Monday, January 16, 2012

Strategic Planning Analogy #432: Shifting to Stay in Place

The university where I got my MBA used to send me annual updates of what the school was up to. My favorite statistic was the one showing which jobs the current graduating classes were taking. Over the decades, the top jobs kept shifting.

In the early 1980s, the most popular jobs taken by MBA graduates were in working for large industrial corporations. Then, starting in the mid 1980s, the most popular destination was in working as management consultants. During the 1990s, the most frequent career path moved to dotcom entrepreneurism. Then, after the dotcom market blew up, the most popular career path was investment banking. Now that investment banking has seen a bump, it seems that the shift is moving to international.

I learned two things from watching these statistics over the years. First, I learned the constant—no matter which year you looked at, the students flocked to where the money was. Second, I learned the non-constant—where the money was shifted over time.

So the irony is that if you want to stay in the same place (where the money is), you have to keep moving (since the money keeps moving).

This idea does not just apply to careers. It also applies to strategic positioning. Successful strategic positions are located where they optimally satisfy some high consumer demand. This high demand could be for something like “status” or “convenience” or “self-worth” or “freedom” or some similar basic need or emotion. These, like the MBA’s desire for a high-paying job, are a constant. They never go out of fashion. Just as you can count on most MBA graduates to desire a high-paying job—decade after decade—you can count on a large number of customers seeking one of those basic needs and emotions mentioned earlier.

However, the primary means by which these basic needs and emotions are satisfied does change over time. For example, what constitutes status changes frequently like fashions. In rapidly-developing third world countries, status in the past might have been best indicated by how many goats you had. Now, it may be the type of mobile phone you have.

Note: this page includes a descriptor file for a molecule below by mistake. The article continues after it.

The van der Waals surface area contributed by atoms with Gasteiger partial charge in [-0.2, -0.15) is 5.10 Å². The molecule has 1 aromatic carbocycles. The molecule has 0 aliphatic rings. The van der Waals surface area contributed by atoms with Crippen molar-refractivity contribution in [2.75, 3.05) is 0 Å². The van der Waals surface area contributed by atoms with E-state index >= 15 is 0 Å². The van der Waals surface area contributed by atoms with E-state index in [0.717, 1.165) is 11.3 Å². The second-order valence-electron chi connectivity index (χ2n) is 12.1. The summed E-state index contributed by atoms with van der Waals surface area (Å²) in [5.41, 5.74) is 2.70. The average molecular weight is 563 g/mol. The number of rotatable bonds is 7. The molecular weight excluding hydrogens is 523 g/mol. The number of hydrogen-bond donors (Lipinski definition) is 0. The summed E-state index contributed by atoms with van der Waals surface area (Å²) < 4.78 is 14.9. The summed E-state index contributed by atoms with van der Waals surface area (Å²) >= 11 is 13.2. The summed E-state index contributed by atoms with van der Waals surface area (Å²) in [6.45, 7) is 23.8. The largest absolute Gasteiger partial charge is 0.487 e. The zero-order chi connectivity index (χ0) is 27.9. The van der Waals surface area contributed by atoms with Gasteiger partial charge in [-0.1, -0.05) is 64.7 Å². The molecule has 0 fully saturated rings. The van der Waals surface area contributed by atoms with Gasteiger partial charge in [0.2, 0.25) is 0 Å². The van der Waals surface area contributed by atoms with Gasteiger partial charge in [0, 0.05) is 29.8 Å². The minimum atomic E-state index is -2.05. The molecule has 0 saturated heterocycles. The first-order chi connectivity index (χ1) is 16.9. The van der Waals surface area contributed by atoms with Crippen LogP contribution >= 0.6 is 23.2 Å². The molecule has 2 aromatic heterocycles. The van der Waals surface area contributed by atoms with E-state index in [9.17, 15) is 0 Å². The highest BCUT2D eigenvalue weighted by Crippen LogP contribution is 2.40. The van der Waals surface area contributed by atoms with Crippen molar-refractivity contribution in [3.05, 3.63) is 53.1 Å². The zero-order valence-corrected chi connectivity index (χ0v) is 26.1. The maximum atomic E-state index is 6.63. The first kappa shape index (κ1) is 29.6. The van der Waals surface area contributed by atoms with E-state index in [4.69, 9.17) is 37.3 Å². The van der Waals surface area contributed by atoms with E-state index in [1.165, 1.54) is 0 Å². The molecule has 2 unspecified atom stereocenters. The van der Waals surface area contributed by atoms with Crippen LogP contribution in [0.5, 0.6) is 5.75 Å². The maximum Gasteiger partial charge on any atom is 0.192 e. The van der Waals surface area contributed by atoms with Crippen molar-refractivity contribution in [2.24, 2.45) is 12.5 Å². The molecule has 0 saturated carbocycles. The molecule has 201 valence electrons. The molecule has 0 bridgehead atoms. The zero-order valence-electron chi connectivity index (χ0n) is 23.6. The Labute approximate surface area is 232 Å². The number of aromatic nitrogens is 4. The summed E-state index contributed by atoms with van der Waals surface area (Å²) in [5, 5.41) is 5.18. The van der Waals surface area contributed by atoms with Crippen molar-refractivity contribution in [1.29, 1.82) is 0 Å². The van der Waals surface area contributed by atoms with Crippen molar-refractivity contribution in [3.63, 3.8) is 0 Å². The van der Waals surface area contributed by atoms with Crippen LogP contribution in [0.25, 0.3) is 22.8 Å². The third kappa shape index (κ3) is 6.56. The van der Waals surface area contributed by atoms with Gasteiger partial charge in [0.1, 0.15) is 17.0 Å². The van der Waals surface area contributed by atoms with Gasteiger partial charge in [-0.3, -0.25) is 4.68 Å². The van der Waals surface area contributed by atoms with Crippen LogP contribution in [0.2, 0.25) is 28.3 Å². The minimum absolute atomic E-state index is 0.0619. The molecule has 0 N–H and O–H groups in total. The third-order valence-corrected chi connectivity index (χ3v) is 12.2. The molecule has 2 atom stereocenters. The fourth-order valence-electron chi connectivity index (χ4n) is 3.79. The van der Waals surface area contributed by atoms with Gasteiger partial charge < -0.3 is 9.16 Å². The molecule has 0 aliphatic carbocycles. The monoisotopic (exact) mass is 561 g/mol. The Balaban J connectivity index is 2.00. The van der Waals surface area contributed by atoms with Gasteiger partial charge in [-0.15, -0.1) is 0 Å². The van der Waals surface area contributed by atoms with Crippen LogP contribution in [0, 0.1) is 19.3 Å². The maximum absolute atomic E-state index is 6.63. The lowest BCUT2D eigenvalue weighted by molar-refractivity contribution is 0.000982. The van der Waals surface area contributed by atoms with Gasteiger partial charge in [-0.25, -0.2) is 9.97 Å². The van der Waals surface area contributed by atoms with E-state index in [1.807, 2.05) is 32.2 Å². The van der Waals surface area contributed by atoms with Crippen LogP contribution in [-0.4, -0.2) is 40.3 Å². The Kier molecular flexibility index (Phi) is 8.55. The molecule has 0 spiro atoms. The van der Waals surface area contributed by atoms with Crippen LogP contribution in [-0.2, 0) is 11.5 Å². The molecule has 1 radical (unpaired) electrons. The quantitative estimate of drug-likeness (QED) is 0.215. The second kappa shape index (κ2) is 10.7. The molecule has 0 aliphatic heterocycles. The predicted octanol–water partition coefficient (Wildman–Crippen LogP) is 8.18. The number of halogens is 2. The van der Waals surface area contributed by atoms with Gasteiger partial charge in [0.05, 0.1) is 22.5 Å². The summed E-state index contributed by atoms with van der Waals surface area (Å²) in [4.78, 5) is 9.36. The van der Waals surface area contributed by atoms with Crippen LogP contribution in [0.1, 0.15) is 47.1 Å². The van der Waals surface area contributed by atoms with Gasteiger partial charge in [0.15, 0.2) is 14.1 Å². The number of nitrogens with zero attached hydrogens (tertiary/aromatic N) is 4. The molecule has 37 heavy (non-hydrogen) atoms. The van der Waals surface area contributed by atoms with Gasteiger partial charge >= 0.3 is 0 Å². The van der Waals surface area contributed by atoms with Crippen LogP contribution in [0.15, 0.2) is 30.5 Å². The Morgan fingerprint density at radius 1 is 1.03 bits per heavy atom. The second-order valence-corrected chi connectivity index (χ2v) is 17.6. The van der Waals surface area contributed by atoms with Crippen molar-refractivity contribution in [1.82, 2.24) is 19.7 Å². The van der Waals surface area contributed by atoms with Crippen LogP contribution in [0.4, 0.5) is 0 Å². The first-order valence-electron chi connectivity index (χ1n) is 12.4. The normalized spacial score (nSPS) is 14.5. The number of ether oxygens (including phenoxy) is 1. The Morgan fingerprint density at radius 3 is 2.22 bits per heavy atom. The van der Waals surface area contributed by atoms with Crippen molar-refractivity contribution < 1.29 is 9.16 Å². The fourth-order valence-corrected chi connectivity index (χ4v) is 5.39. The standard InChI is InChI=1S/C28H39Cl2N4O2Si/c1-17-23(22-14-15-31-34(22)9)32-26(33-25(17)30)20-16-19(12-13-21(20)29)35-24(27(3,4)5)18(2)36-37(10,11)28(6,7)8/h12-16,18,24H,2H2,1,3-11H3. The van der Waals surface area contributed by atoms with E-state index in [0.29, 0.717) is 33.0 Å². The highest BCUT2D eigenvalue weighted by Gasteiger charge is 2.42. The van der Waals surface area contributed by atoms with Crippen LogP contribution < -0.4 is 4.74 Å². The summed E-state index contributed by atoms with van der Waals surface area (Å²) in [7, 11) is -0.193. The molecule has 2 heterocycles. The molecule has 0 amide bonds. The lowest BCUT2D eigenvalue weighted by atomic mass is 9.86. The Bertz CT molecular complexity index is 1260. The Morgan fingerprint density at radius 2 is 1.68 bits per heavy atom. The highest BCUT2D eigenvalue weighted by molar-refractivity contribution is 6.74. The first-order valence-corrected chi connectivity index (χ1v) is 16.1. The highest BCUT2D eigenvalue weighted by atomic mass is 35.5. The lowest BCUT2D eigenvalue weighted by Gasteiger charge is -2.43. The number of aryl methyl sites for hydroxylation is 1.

So, just as the type of job which pays the most for an MBA shifts over time, the best way to achieve status or freedom shifts over time.

Therefore, strategists are stuck with the same dilemma as the MBA graduate. If they want to keep their positioning in the same place (in the middle of satisfying a core need), they have to keep moving the position (since the way people satisfy core needs keep changing).

The principle here has to do with positioning. The dilemma is determining what to do when your formerly solid position begins to move out of step with a shift in how consumers want to satisfy that position. Do you shift your offering to retain hold of the former position or do you reposition the offering to something more appropriate after the shift?

At first, one might think that the easiest option is to try to make minor adjustments to your offering in order to keep the old position. Unfortunately, some of the shifts are so dramatic, that minor modifications are not enough to hold the position. Instead you are forced to either completely change the offering or completely change the position.

Example #1: Clothes Vs. Gadgets
Let’s look at three examples. First, it used to be that one of the key ways for teens to establish status was with their clothes and their hair. Wearing the right fashion labels in the most current styles was the primary way to establish that teen status.

But then there was a shift. The primary indicator of status shifted to digital gadgets. The type and brand of smart phone or digital pad became a stronger driver than the brand of jeans. Just watch the status buzz when a teen has a newer, better gadget than their peers.

So what do you do if you sell teen clothing and your old position was to own the best solution for teen status? You cannot make minor modifications to a pair of jeans to turn it into the hottest smart phone. Many teen-based apparel manufacturers and retailers have been suffering because a lot of the teen status money which used to flow their way now goes to Apple brand stores. For the price of a wardrobe of fancy jeans, you can get a lot of cool gadgets with more status power.

Some of the more popular young fashion retailers today (like H&M and Forever 21) are shifting the positioning of teen clothes from high-priced status to value-priced fun (save money so you have more to spend on gadgets). This may be the easier move than trying to go head-to-head against cool gadgets (which is now a direct competitor for status money).

Example #2: Cars Vs. Facebook